Opting Out of Suburban Driving Headaches

A couple of articles published recently in the Twin Cities area highlighted some of the problems with the contemporary American way of getting around.

Walking to school in Minneapolis. Photo: Alleen Brown/TC Daily Planet

One writer at the Star Tribune was concerned by the carnage he witnessed on a road by his home. Another suggested that “changing the way we drive” is the optimal way to tackle highway congestion.

Sam Newberg at Streets.mn was struck by the limited responses both writers suggested, since neither pointed out that it’s possible to drive less:

I can’t help but notice the residences of the two writers — Ham Lake and Shoreview. Both are decidedly car dependent when compared with a location like Minneapolis. The land use pattern of separate uses combined with few practical options for getting around other than the car result in frustration. But both writers seem to indicate there isn’t another choice. There is! …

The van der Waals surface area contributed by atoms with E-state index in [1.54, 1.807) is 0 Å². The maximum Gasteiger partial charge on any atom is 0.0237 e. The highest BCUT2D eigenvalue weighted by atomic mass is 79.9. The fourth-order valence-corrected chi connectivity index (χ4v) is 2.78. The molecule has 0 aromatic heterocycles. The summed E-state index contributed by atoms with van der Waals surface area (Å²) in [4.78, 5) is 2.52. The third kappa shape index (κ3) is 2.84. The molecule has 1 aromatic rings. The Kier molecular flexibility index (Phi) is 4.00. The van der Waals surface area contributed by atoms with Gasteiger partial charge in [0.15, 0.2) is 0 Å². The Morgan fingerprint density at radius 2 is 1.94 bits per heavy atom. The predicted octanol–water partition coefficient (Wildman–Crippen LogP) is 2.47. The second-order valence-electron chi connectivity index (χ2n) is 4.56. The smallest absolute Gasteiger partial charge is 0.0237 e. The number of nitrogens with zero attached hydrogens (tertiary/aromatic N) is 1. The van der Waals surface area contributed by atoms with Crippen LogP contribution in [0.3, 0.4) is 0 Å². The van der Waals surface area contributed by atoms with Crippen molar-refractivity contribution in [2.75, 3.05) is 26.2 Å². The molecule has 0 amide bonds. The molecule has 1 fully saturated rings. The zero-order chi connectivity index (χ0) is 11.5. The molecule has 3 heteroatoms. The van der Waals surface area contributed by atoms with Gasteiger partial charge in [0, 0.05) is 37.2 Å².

Already today I have dropped my kids off at school, met a colleague, went to lunch and a seminar (three separate trips, no less) without needing my car. If that sounds smug, fine, but it’s also a lifestyle choice – I haven’t paid for gas yet today, I’ve gotten a little exercise, and have not risked life and limb on or near a highway or freeway. Sure, I have to drive for many things, but when I do it is typically on a slower-moving, sane, sometimes crowded city street.

Elsewhere on the Network today: The Political Environment catches Wisconsin highway officials making telling statements about how the political climate shapes planning decisions. The League of American Bicyclists explains the progress states are making on encouraging and educating people about bicycling. And Bike Portland reports that the city’s famous “Welcome to America’s Bike Capital” mural is coming down.